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TIFF 2018 Critic’s Notebook 2: Our Time, Hidden Man, Ulysses and Mona

Phil Burgers and Carlos Reygadas in Our Time

Our Time stars Carlos Reygadas and his wife Natalia López as Juan and Ester, a married couple whose definitely fictional  open relationship in no way bears any resemblance to the performers. Even the TIFF write-up barely pretends to believe in this author-vs-character divide: “It’s fascinating when you realize that the director is effectively filming himself secretly watching his real wife’s affair.” Setting this aside (at least until someone asks Reygadas about it in an interview), the premise isn’t a huge change of pace: for all its Dreyer trappings, Silent Light is an adulterous love triangle, and Reygadas’s manic peak Post Tenebras Lux made one of its self-contained set pieces a visit to a swingers’ retreat. The man’s work is nothing if not sexually, let’s say, adventurous.

López edited Post Tenebras Lux (whose husband was also named Juan; the wife was Natalia), which Reygadas shot near his home in Morelos. Our Time appears to have been filmed there as well, because the watering holes, landscapes and livestock look familiar. The film builds on its predecessors in many ways; Lux opened with a startlingly gorgeous sequence tracking Reygadas’ then-very-young daughter Rut as she wanders a cow-grazing pasture, delightedly calling out “vacas” as the sky darkens and a thunderstorm eventually descends. Much of the Academy-ratio Lux had the frame’s edges smeared, and Time’s opening sequence amplifies both the family-bathes-outside sequence of Silent Light (in terms of upping both the number of people bathing and the length of the segment) and aforementioned smearing; sometimes Our Time‘s widescreen framings look like regular fisheye distortions at the edges, other times something like half the frame is gauzed over. Rut and other Reygadas children are again in the cast; this is a family affair.

Our Time is a love triangle between Juan, Ester and American horse breaker Phil (Phil Burgers); uncharitably but accurately described, it’s the story of a man who wants to have sex with other women, tells his wife it’s totally OK if she does the same and freaks out when she actually does. Whether the obvious machismo-inflected hypocrisy is clear to Reygadas is an open question, though I suspect not. I have a serious and admittedly unreasonable allergy to watching couples pursue the same repetitive-but-tonally-escalating fights over and over while both serially making the worst decisions possible, so when Time finally gets on with its plot I started getting irrationally annoyed. Reygadas’s Juan is a boor, who uses his wife’s failure to immediately disclose a liaison with Phil as an excuse to repeatedly needle her. He can’t just fight about honesty: he questions her tone, asks why she isn’t grateful when he offers her a day off, berates her inability to engage in the “example of civilized conversation” he’s set for her. It’s clear that no matter what answers she gives, Ester is always going to be wrong. These fights are dreary and long, like a much more grandiosely shot Scenes From a Marriage. By the time Juan goes full lunatic, entrapping his wife into sleeping with others while he spies on her through whatever window or closet space is available, I swung back around and started having more sympathy for the movie, as I do for most films that are extremely stupid in a way that’s unfakably honest and strange. Whether it’s supposed to be comic or not, watching Reygadas climb up a wall to hang in simian fashion outside a window is not far from Jerry Lewis-level mania and pathology. Nor was I unamused by the would-be-business-like emails sent between Juan and Phil (“Dear Juan, thank you for your call”), in which the former’s attempts to send what looks like a corporate memo (“Regarding”) breaks down at the point where Juan writes “Someone more manly would have said” (apropos of Ester sleeping with Phil) “‘I will consult with him first.'” The corporate-friendly vocabulary is right, but the context throws it all hilariously off. Again, to what extent any of this is intended as a comedy of nervous breakdown is unclear; given the length and gravity accorded the situation by film’s end, I’m skeptical.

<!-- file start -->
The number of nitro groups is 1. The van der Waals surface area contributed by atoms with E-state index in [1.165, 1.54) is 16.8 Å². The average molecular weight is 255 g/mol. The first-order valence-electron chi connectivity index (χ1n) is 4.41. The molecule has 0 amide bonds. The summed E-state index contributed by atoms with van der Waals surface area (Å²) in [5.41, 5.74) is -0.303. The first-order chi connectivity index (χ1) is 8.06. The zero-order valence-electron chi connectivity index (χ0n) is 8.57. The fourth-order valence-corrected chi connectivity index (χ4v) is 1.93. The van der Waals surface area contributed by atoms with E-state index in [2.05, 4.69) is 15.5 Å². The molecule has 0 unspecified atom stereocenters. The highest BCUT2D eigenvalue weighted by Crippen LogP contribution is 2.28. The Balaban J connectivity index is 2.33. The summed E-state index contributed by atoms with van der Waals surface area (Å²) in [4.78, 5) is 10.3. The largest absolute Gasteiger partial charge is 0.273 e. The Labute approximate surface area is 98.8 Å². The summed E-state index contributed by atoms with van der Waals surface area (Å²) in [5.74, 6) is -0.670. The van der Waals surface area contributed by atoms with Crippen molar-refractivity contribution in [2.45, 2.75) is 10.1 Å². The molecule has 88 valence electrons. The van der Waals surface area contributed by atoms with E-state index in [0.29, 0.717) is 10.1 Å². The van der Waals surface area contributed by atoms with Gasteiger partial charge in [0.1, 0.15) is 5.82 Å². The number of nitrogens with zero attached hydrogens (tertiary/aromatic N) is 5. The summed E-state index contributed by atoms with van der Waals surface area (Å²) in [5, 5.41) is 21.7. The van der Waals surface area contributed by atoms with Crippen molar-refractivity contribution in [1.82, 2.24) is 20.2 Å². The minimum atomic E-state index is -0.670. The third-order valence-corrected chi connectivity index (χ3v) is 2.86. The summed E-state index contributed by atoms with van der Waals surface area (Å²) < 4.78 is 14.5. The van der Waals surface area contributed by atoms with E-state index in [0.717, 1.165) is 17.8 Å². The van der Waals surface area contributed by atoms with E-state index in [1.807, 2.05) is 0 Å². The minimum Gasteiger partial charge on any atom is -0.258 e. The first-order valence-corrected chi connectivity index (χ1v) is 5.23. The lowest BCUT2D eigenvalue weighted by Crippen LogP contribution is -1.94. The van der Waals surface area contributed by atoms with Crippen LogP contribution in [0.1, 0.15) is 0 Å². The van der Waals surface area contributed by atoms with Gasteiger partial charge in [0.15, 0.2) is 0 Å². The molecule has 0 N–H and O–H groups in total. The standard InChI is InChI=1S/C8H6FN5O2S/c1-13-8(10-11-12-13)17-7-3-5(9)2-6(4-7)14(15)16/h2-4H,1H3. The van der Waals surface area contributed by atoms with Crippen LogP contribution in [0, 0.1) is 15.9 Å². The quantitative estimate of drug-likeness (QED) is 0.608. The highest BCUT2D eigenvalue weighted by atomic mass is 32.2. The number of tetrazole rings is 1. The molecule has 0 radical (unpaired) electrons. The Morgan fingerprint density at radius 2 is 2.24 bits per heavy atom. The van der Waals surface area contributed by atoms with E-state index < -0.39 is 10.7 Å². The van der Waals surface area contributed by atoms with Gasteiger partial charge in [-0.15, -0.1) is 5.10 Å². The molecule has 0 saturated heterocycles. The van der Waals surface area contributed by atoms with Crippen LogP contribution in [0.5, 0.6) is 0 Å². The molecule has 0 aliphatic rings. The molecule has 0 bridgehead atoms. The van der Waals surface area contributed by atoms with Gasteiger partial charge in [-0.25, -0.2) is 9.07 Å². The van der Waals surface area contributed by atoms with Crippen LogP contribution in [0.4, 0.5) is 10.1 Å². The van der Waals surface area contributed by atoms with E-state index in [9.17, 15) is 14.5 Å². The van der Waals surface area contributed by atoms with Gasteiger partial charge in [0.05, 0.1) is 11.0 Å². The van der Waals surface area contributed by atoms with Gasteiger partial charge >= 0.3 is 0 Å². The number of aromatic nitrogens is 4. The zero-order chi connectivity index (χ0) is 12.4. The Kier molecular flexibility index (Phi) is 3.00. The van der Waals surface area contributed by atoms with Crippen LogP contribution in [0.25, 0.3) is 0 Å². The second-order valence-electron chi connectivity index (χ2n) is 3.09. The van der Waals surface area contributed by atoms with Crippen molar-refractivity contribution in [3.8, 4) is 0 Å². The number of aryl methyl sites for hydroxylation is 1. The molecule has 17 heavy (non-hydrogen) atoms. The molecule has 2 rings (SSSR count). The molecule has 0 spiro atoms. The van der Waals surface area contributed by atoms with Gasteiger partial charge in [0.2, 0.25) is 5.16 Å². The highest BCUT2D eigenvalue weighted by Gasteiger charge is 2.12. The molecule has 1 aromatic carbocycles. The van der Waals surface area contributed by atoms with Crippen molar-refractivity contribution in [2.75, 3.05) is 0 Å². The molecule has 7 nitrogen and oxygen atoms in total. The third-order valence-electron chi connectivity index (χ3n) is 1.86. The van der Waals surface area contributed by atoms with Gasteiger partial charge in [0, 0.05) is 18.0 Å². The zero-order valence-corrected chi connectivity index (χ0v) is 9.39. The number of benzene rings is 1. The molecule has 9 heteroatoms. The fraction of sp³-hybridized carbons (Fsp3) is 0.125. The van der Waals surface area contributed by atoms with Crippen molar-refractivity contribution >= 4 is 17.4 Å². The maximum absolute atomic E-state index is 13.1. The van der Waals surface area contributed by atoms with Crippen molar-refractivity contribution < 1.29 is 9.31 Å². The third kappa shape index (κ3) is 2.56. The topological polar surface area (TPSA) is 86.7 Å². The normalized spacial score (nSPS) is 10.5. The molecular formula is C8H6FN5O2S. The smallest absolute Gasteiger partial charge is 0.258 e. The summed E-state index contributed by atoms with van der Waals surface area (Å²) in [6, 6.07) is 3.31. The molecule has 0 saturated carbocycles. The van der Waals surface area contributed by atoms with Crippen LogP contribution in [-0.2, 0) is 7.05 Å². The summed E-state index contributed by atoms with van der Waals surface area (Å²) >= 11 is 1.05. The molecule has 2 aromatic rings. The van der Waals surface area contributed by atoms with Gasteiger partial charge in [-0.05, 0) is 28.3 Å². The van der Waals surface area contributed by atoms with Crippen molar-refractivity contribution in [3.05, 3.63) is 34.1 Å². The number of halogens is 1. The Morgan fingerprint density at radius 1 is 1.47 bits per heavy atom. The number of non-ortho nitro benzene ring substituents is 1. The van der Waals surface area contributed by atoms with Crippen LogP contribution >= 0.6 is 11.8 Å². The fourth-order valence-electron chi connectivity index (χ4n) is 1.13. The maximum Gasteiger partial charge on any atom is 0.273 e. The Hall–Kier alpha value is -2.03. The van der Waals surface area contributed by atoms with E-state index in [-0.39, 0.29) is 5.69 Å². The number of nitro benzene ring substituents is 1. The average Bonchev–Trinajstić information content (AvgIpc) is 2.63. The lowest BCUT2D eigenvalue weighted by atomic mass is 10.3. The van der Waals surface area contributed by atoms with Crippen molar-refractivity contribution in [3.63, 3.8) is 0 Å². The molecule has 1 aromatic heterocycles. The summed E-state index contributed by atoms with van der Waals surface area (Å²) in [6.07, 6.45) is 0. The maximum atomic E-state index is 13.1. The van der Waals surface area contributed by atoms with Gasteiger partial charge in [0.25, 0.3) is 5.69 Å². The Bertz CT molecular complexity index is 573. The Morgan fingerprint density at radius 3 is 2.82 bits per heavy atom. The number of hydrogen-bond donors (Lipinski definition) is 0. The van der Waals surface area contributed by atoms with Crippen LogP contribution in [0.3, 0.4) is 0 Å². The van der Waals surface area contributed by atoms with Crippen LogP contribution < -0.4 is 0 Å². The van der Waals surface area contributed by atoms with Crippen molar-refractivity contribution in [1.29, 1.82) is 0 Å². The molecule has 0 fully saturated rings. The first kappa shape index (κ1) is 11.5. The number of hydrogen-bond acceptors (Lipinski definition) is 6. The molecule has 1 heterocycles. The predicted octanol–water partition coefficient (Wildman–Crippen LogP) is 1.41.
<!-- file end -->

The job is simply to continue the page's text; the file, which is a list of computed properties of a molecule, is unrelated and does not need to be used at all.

Reygadas does throw in some comedy-of-bad-drunken-behavior moments and signature curveballs, my favorite of which is when he tosses the camera inside of an operating car engine and takes in the disorienting view to Genesis’s “The Carpet Crawlers”; much like the rationale for including Jacques Brel in Silent Light, I suspect it’s simply because he likes the song. But where Lux roamed through Reygadas’s entire life and unconscious, liberating itself in one weird scene after another, Our Time is confined to a very particular moment: whatever paintings, pieces of music or other allusions it brings in, the imaginative right to roam isn’t nearly as wide. It quickly started to feel like an inadequately whittled-down video diary (Reygadas is his own editor); after the screening, Blake Williams suggested that perhaps this is Reygadas’s attempt to make something like one, only transmuted through his available financial resources and the requirements that come with them. I’m inclined to believe Blake’s right, not least because of an insert shot of Juan keeping a diary that dates the start of events to a precise day in April 2017 (the illegibility of my notes won’t allow me to be more specific). But if that idea is interesting—to work from precise memories, transmuting them into art with a semi-significant budget—the execution is not.